For some time now, it has been one of the obvious questions about Irish politics: why, at a time of unprecedented public concern about the environment and awareness about the threat posed by global warming, has political support for the Green Party not been stronger?
After all, the Greens are the party most clearly associated with environmental and climate issues, so why haven't voters made the connection?
These elections suggest the public has just joined the dots. If the surge in support for the party in the European elections predicted by last night's RTÉ/Red C exit poll is borne out by the results, then the Greens will beat the opposition out of sight in Dublin and should also take seats in both Ireland South and Midlands North West.
The poll also suggests the Greens will win nine per cent of the vote in the local elections, a result which if borne out by the count, would elect Green candidates in unprecedented numbers across the country.
This would provide the party with a slate of strong candidates, familiar to voters, who would challenge for seats in the next general election. Significantly, the party leader Eamon Ryan immediately interpreted the result in terms of future participation in Government.
Given it is very likely the big two parties will be looking for dance partners after the general election, the odds on the Greens being part of the next Government have just rocketed.
Some caution at this stage is wise.
Sweeping predictions about the outcomes of elections, and of their significance, have a habit of looking silly when made on the basis of limited information.
But it is clear that the Greens are the big story of these elections.
Bad day for the big two
It is equally clear who are the losers. Fine Gael and Fianna Fáil have been spinning furiously in recent days to manage expectations ahead of these elections. But there's no spinning their way out of this.
It is going to be bad day for Fine Gael in Leo Varadkar's first outing in a national election as leader. While Maria Walsh may yet give the party something to cheer about by taking a second seat in Midlands North West - she'll be in a dogfight in the later counts - the second seat in Ireland South, held by Deirdre Clune, is in grave danger.
Frances Fitzgerald will take a seat in Dublin but on a much lower share of the vote than early campaign polls predicted, suggesting Fine Gael support fell away during the campaign. That is not, to put it mildly, a healthy trend for Varadkar.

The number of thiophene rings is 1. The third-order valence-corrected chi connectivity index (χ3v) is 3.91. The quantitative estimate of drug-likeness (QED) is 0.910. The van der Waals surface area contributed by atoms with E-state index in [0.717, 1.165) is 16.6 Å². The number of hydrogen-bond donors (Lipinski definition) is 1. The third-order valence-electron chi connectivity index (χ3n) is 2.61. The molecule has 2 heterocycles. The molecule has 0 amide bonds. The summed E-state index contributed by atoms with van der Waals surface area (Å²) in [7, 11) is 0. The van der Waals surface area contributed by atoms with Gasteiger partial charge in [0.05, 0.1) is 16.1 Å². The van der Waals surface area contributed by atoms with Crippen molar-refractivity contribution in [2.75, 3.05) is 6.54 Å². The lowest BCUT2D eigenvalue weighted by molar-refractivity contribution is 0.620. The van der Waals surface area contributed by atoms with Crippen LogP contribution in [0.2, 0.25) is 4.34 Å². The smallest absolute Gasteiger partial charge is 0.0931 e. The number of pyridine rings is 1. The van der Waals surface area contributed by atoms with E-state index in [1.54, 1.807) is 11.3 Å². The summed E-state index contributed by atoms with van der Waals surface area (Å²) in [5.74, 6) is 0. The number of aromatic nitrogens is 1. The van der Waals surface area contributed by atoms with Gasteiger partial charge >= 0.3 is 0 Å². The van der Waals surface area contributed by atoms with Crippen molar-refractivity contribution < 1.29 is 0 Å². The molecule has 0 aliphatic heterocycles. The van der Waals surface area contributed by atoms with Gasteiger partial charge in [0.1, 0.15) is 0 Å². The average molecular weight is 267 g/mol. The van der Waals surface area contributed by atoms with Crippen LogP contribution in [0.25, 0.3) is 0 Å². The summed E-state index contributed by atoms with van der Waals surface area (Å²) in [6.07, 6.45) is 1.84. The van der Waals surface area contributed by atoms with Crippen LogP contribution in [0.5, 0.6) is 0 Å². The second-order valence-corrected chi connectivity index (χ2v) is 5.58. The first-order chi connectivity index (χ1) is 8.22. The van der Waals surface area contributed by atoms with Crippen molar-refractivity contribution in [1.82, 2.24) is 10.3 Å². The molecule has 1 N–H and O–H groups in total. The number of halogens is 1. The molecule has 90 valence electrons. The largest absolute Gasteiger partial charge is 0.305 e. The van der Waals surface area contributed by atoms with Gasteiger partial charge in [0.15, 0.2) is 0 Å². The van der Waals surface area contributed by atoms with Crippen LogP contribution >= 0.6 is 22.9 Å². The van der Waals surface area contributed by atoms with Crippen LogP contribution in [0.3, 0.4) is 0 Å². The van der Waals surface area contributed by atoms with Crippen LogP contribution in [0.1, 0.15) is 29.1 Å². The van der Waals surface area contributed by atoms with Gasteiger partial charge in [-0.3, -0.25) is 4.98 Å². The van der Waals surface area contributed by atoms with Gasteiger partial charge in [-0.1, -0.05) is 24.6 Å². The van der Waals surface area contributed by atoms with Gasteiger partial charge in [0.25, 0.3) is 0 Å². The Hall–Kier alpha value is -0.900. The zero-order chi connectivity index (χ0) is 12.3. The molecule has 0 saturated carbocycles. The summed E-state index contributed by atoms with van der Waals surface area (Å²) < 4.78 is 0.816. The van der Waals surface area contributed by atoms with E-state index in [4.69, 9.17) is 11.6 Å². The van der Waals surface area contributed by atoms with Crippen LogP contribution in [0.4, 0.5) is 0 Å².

But it is the local elections that will provide Fine Gael headquarters with its biggest headache. The vote seems to have weakened significantly in Dublin especially according to the early tallies - an indication, if borne out by the results, that the Varadkar effect in Dublin might not be all it has been cracked up to be.
As political strategists in all parties know, the locals are much more relevant to the next general election than European elections.
From Fianna Fáil’s perspective the European elections look like being a disaster, again.
There is no hope of a seat in Midlands North West, not much hope of two in Ireland South while Barry Andrews will struggle to regain a seat for the party in Dublin (though a strong Fianna Fáil vote in the local elections will help him).
But the picture for the locals may be better for the party, and possibly a lot better. While the exit poll suggests that Fianna Fáil will be tied with Fine Gael at 23 per cent nationally, early indications from the Dublin tallies suggest that the party is doing better than that, and we may see a repeat of five years ago when the exit poll significantly underestimated the Fianna Fáil share of the vote and the party went on to become the largest party of local government.
The European elections may be an embarrassment to Micheál Martin, but from the point of view of preparing for a general election, he would much rather a successful local elections.
Sinn Féin goes into reverse
For so long the narrative about Sinn Féin has been one of irresistible progress - a steady march forwards in terms of seats and share of the vote that had as its inevitable destination government simultaneously in both parts of the island. The final move to government in Dublin seemed to be the mission of Mary Lou McDonald’s leadership.
But that relentless march forward has stuttered today, and stuttered badly. More than that, it has gone abruptly into reverse. While the party may retain its three European Parliament seats - though Lynn Boylan will struggle to hold on in Dublin - its share of the vote has plummeted.
It looks set to lose councillors all over the country, and Dublin may be a particular problem where the exit poll suggests they will only win 11 per cent of the vote. Early tallies suggested that the Sinn Féin vote is cratering in many parts of the capital.
It’s true Sinn Féin has suffered bad electoral days before. McDonald herself lost her European Parliament seat in 2009. But that day the Sinn Féin share of the local elections vote declined only marginally.
Today, the poll suggests, it is falling away sharply. Just over a year since McDonald became leader, she has suffered a whopping rejection from voters.
And the others
It’s hard to get a handle at this early stage on the performances of the smaller parties and independents, but it does seem that the strong showing of the smaller left-wing parties, and of many independents, in 2014 will not be replicated today.
For the Labour Party, none of its candidates appear to be in the running for Europe - on five per cent, according to the poll, Alex White trails the Social Democrats' Gary Gannon by one - and the projected share of the local election vote in Dublin is just eight per cent.
We will have to wait until more detail is available from individual counts to see if there are bright spots which could turn into Dáil seats for Labour. But there is no big comeback to today. It is not even clear if there is a route for one.